I tried the iPad for this sort of stuff, but didn’t really like it for mix automation duties. I find I need to look at the iPad screen too much rather than just “feel it” like I might with a real fader. The iPad can be a really handy tool, but it isn’t a replacement for some real faders for me.
I was going to buy one of Avid’s small mixers but I am so glad I changed my mind to an iPad Pro.
I have used both the Logic Remote and PT | Control. Both work great and I haven’t had too many hiccups with them yet.
There is an excellent app called DUET that let’s you make your iPad into a second monitor. The connection has absolutely no lag, haven’t had any annoying problems with it, and you don’t have to update it constantly. This is great when you are editing sound to picture, Protools on your computer with the video playing along side on your iPad – Or – you can have your edit window on your computer and mixer on your iPad / ViceVersa.
To address your two concerns:
Productivity is great, I’d say far greater than any small mixer and / or controller surface since it allows for multitasking and that your DAW doesn’t crash.
Portability – Even if I have the iPad Pro version, it still fits into smaller brief cases/ small backpacks. It’s nice and thin. I got and iPad case along with it too, I can lay it horizontally or upright. (another must-have)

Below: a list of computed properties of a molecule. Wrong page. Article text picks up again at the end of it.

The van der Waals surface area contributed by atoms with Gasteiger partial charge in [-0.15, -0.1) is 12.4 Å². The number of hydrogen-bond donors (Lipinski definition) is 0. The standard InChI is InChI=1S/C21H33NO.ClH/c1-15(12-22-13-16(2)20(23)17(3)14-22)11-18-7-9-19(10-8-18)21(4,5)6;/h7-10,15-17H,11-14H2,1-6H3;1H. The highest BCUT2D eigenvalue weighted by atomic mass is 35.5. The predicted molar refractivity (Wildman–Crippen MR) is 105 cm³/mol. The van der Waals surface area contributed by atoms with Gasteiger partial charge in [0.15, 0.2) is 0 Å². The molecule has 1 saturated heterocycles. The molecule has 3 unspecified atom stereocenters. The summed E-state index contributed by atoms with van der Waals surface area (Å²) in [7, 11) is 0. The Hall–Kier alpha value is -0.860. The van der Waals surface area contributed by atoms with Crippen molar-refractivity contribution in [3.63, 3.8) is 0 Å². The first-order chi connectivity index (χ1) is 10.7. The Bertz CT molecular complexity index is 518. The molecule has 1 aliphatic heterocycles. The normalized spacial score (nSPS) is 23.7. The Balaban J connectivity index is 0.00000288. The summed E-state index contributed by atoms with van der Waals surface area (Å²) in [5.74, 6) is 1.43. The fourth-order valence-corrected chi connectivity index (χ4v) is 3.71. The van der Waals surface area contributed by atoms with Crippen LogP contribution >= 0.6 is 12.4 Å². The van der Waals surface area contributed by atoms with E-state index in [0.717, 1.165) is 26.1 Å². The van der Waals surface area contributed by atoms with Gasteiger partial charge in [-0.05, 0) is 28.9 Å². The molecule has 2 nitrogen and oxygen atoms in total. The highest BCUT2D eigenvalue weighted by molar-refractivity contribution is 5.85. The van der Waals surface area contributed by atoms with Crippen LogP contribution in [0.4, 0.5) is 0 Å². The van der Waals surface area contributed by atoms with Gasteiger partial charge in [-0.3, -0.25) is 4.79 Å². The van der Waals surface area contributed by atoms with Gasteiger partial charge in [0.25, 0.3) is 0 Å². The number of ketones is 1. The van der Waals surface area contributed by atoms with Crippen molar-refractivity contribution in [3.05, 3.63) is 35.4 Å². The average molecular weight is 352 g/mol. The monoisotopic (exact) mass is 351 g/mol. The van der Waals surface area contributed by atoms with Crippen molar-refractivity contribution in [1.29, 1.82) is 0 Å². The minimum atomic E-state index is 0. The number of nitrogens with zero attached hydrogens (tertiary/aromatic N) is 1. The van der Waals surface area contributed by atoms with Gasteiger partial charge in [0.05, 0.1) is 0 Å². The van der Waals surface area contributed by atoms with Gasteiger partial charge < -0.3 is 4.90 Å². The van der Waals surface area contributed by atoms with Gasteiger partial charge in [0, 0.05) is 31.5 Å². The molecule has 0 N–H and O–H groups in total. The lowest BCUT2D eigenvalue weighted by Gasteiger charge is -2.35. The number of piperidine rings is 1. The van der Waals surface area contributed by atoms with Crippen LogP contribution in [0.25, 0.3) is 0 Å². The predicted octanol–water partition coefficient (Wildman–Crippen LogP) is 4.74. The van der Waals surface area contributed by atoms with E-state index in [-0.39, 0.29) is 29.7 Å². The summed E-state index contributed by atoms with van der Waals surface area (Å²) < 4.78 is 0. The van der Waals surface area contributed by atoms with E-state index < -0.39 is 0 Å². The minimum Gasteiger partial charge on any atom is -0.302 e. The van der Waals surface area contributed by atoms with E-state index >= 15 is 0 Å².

It definitely a worth while investment for all your sound work!
Other uses for the iPad, you can use it as a note book, calculator, sound design tool (apps) and with the other billion apps. I am on vacation now and I only brought my laptop, iPad Pro and my headphones to edit and do some mixing.
The Pro Tools app for iOS is eucon compatible. If you install the eucon driver on your computer, you can use the PT app to control anything that supports eucon surfaces. Reaper does. I use the PT app on my iPad as a control surface for Reaper when I’m traveling.
Metagrid is a handy tool and worth a look. I’ve got all my favorite Reaper actions on it so they’re easily accessible while I’m working.
If tactile controls don’t bother you (I mean if we compare with physical faders and knobs), the iPad can be a decent alternative. Avid has its own app for Protools and for Reaper I recommend TouchOSC : it’s easy to setup and you can customize the layout as you want.
There are also apps like Quadro if you want to add shortcuts and/or macros for specific workflow.
The issue with this kind of solution (imho) is the lack of physical feedbacks. You have to constantly look at where you put your fingers on the tablet so it’s not really comfortable. However it’s better than nothing if you are on the go.
Another solution if you prefer physical controls might be the Behringer’s X-touch controllers but it’s of course less portable.